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The exterior of the Perelman Performing Arts Center.
Photograph: By Iwan Baan

A first look inside the dynamic, beautiful theater opening near the World Trade Center

"Out of the ashes, something new, something wonderful has risen."

Rossilynne Skena Culgan
Written by
Rossilynne Skena Culgan

It's impossible not to hear the echoes of 9/11 at the Perelman Performing Arts Center. The sound of water rushing into the memorial pools fills the air as guests walk up the front steps to the theater in the shadow of One World Trade Center.

The performing arts center, which was unveiled today and will open to the public next week, marks the final piece in the puzzle of the World Trade Center site. Twenty-two years after the terrorist attacks on September 11, 2001, officials say the site offers hope at the sacred ground.

RECOMMENDED: A powerful new 9/11 exhibit is now on view at the NYC Fire Museum

When it opens to the public on September 19, the Perelman will become the only major performing arts venue in Lower Manhattan. Its opening, former NYC Mayor Michael Bloomberg said, adds to the vibrancy and growth of Lower Manhattan.

"After 9/11, many people thought New York's best days were behind us. I remember those days. And 'Lower Manhattan would never recover' was the zeitgeist," he said. "Today it's where you want to be. Just think about the renaissance of Lower Manhattan and of New York in general."

The exterior of the Perelman with Lower Manhattan's skyline in the background.
Photograph: By Iwan Baan

The eye-catching building, a feat of design and engineering, is sure to become a landmark in Lower Manhattan. As the city's mayor two decades ago, Bloomberg vowed to include a performing arts center in the plans to rebuild the World Trade Center site.

Out of the ashes, something new, something wonderful has risen.

"It's taken a long time for this day to come, but honestly, I'm not sure it could've happened nor should've happened any sooner," said Paula Grant Berry, who lost her husband David during the terrorist attacks. "Now I feel while we're always going to remember what happened here in the past, it's time to build some new memories. That's what this performing arts center will do. It will make this site not just a reminder of where our loved ones died but why they lived. ... Out of the ashes, something new, something wonderful has risen. It's a symbol of our strength and love and faith in the human spirit.

The performing arts center joins with the 9/11 Memorial and 9/11 Museum, she said—“three essential monuments to make sure the world never forgets."  

The stage at the Perelman Performing Arts Center.
Photograph: By Iwan Baan

An engineering marvel

The building glows both inside and outside thanks to translucent marble tiles covering the exterior of the 138-foot-tall cube-shaped facade. Even though the venue's covered in stone, it feels bright and welcoming inside.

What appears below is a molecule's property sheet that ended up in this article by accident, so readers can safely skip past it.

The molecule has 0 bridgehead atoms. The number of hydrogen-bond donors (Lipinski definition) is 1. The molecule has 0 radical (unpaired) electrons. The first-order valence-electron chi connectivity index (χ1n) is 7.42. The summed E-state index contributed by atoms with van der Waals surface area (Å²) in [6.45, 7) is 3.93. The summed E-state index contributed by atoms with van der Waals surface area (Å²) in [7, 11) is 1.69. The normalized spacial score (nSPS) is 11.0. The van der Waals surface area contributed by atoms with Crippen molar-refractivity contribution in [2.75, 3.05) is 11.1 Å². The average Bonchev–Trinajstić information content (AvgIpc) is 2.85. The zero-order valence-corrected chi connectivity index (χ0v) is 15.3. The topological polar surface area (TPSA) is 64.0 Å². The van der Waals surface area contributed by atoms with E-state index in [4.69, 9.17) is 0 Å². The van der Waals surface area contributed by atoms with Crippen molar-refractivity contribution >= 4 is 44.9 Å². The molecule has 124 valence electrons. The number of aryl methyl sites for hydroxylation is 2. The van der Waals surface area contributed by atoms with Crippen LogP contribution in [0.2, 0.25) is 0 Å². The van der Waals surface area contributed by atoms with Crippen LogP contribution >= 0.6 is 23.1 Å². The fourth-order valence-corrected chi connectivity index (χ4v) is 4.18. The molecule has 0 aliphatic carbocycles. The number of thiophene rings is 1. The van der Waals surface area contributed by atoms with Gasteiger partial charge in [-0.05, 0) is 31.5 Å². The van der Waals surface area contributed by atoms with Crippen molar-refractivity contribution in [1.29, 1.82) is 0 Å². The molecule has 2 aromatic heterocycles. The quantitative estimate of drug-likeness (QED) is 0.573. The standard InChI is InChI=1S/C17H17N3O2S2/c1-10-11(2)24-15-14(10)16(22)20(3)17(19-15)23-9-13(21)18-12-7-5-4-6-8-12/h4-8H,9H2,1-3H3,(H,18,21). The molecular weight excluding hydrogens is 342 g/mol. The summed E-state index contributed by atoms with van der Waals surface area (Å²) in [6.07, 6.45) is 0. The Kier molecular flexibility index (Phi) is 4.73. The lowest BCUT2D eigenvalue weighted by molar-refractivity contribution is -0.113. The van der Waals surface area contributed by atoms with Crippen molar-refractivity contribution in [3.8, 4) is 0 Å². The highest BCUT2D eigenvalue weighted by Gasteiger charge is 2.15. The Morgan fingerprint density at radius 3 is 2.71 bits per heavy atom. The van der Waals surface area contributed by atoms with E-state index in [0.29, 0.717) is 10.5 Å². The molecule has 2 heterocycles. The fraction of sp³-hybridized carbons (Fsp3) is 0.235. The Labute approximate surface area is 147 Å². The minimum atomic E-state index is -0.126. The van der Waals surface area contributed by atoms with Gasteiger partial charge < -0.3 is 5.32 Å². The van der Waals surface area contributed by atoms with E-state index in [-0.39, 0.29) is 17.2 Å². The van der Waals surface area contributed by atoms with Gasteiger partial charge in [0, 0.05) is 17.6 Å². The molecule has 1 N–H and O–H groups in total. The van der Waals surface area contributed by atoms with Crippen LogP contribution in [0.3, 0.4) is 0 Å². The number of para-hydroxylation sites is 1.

Three theaters comprise the venue, and the trio can be rearranged into different configurations—62 different configurations, in fact. Those different iterations will provide artists in theater, music, dance, film and opera with the creative space to determine the exact stage arrangement to complement their work. Walls, floors and even seats can be shuffled into a variety of layouts, including theater-in-the-round, end stage, thrust and traverse configurations.

The interior walls at the Perelman.
Photograph: By Iwan Baan

Heavy walls ensure sound quality. Even if there’s a loud rock concert in one theater and a quietly spoken word show in the next, there’s “no acoustic bleed,” Bill Rauch, the venue’s artistic director explained. 

Each time visitors come for a show, they'll experience a different theater configuration, Perelman Performing Arts Center's Executive Director Khady Kamara said. Artists, she added, will gain unparalleled flexibility.

When you think about the audience, you have an element of surprise and delight. 

"They have the ability to really think about the best way for audience members to engage with their work," she said. "And then when you think about the audience, you have an element of surprise and delight."

Another design feat: The Perelman Performing Arts Center sits atop 13 train lines and underground delivery services, so it is carefully insulated against vibration. 

The interior of the restaurant.
Photograph: By Iwan Baan

Performances, free events and a promising restaurant

A five-night global music series called "Refuge: A Concert Series to Welcome the World" will kick off the season. The first night's show on September 19 is called "NYC Tapestry: Home as Refuge" and will feature artists who have come from other parts of the world to make New York their home—particularly poignant amidst the backdrop of the humanitarian migrant crisis unfolding in the city.

Other upcoming performances include a reimagining of the musical Cats set in NYC’s Ballroom culture, an all-Native stand-up show, a street dance festival and a speaker series. Tickets to performances in the building’s theaters begin at $39. Here’s the full show lineup

As for free events, there's an Open House: Arts Community Day on September 27 and Open House: Five Borough Family Day on September 30.

In addition to performances, the Perelman Performing Arts Center will include a restaurant called Metropolis by renowned chef Marcus Samuelsson. The lobby restaurant is open to all, not just theater patrons, with an open kitchen, bar and outdoor terrace.  

The lobby itself is also open for anyone to visit, with free performances hosted often. The performing arts center, also known as PAC NYC, is located at 251 Fulton Street and will be open to the public seven days a week from 8am to 11pm.

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